|Title||X-ray structure of a calcium-activated TMEM16 lipid scramblase.|
|Publication Type||Journal Article|
|Year of Publication||2014|
|Authors||Brunner, J. D., N. K. Lim, S. Schenck, A. Duerst, and R. Dutzler|
|Date Published||2014 Dec 11|
|Keywords||Amino Acid Sequence, Animals, Anoctamin-1, Binding Sites, Calcium, Chloride Channels, Crystallography, X-Ray, Electric Conductivity, Humans, Hydrophobic and Hydrophilic Interactions, Ion Transport, Lipid Bilayers, Models, Molecular, Molecular Sequence Data, Nectria, Neoplasm Proteins, Phospholipid Transfer Proteins, Protein Multimerization, Protein Structure, Secondary, Protein Subunits|
The TMEM16 family of proteins, also known as anoctamins, features a remarkable functional diversity. This family contains the long sought-after Ca(2+)-activated chloride channels as well as lipid scramblases and cation channels. Here we present the crystal structure of a TMEM16 family member from the fungus Nectria haematococca that operates as a Ca(2+)-activated lipid scramblase. Each subunit of the homodimeric protein contains ten transmembrane helices and a hydrophilic membrane-traversing cavity that is exposed to the lipid bilayer as a potential site of catalysis. This cavity harbours a conserved Ca(2+)-binding site located within the hydrophobic core of the membrane. Mutations of residues involved in Ca(2+) coordination affect both lipid scrambling in N. haematococca TMEM16 and ion conduction in the Cl(-) channel TMEM16A. The structure reveals the general architecture of the family and its mode of Ca(2+) activation. It also provides insight into potential scrambling mechanisms and serves as a framework to unravel the conduction of ions in certain TMEM16 proteins.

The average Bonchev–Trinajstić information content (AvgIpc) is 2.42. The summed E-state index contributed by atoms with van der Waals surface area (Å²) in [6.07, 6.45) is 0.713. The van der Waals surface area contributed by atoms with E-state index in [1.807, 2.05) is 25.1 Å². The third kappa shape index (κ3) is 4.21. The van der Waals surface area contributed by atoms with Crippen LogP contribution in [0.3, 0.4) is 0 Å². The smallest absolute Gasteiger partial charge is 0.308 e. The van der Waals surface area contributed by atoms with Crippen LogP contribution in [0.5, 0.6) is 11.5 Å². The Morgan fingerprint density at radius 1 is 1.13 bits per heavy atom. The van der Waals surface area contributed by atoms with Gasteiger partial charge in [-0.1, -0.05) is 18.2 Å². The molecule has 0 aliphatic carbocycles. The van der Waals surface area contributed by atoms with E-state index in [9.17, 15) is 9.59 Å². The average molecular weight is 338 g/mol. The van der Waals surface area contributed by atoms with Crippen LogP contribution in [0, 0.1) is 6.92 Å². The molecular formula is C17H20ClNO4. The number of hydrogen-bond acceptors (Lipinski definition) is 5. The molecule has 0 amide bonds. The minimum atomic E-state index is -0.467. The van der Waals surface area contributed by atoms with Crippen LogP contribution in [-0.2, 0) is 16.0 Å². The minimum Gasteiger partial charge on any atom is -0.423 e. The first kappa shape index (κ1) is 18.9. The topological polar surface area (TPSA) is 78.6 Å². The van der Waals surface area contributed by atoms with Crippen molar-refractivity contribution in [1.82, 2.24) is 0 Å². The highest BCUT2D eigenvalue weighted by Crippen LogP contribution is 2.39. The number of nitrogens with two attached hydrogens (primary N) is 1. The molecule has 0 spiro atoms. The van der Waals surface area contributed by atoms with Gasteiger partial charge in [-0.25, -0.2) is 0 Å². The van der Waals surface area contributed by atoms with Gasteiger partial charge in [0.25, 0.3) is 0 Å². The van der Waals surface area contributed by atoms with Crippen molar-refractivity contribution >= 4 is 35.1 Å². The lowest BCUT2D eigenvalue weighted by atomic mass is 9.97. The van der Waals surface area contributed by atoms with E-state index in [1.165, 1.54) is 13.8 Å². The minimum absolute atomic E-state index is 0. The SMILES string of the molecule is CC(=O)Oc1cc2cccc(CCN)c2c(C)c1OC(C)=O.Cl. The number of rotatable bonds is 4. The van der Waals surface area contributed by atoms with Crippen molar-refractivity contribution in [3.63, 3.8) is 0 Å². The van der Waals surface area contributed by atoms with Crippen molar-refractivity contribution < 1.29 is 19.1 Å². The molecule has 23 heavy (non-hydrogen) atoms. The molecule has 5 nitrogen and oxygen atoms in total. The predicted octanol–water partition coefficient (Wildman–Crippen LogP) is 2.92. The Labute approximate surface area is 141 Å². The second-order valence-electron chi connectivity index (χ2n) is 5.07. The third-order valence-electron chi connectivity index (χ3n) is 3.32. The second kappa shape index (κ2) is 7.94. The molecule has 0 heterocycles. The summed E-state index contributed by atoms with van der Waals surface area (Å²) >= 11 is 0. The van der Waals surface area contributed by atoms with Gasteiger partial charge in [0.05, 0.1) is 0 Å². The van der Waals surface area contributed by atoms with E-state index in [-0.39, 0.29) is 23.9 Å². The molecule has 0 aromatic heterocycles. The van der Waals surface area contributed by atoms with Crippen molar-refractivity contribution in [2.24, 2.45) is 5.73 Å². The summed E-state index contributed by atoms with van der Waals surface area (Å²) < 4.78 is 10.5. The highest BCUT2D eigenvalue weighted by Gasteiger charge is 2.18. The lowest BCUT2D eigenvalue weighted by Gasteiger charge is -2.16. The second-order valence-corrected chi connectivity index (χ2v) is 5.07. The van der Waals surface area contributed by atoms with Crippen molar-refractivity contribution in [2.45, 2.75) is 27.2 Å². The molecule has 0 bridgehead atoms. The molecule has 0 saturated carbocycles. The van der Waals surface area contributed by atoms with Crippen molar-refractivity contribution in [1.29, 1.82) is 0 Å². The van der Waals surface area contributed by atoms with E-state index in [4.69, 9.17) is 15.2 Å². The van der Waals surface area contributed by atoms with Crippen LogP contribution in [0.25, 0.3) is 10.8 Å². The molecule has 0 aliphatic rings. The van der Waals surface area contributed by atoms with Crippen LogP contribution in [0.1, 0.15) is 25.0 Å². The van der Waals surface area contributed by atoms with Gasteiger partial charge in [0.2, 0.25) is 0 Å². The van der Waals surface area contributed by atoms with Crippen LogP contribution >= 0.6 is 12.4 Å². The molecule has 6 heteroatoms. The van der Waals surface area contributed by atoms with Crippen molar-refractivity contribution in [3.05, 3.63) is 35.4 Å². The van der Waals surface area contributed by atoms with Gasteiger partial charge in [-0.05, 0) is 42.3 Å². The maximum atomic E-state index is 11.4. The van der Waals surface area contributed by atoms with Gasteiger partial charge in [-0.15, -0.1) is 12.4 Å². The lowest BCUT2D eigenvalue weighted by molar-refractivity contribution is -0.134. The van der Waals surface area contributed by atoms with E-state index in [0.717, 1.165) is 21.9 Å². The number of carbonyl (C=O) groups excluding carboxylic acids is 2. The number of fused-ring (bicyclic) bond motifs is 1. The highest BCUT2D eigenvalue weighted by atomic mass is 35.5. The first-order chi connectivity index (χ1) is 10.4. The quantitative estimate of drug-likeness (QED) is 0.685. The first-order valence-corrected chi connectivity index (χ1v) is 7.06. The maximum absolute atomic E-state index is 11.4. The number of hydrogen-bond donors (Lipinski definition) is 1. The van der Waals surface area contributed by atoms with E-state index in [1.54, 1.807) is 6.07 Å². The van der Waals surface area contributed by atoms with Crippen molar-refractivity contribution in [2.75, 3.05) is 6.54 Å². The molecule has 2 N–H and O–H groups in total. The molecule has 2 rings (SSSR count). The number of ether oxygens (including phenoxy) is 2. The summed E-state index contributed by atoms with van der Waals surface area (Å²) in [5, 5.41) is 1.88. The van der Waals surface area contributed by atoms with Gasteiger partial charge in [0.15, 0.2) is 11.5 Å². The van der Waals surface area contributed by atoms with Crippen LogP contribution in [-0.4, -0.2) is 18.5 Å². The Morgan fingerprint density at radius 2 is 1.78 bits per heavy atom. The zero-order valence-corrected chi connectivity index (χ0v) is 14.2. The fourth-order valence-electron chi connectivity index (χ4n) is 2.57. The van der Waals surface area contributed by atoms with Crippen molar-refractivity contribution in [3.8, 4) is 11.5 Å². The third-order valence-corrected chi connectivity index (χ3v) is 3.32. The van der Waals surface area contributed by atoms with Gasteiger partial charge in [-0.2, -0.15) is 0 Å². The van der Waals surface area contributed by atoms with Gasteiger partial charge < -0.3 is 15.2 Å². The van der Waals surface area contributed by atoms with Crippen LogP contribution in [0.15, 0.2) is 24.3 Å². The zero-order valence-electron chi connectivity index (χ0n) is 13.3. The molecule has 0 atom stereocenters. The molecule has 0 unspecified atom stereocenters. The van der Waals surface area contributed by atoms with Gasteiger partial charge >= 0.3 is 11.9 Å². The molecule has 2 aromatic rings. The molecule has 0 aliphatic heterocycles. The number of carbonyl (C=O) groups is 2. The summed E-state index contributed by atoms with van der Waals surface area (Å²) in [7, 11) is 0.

X-ray structure of a calcium-activated TMEM16 lipid scramblase.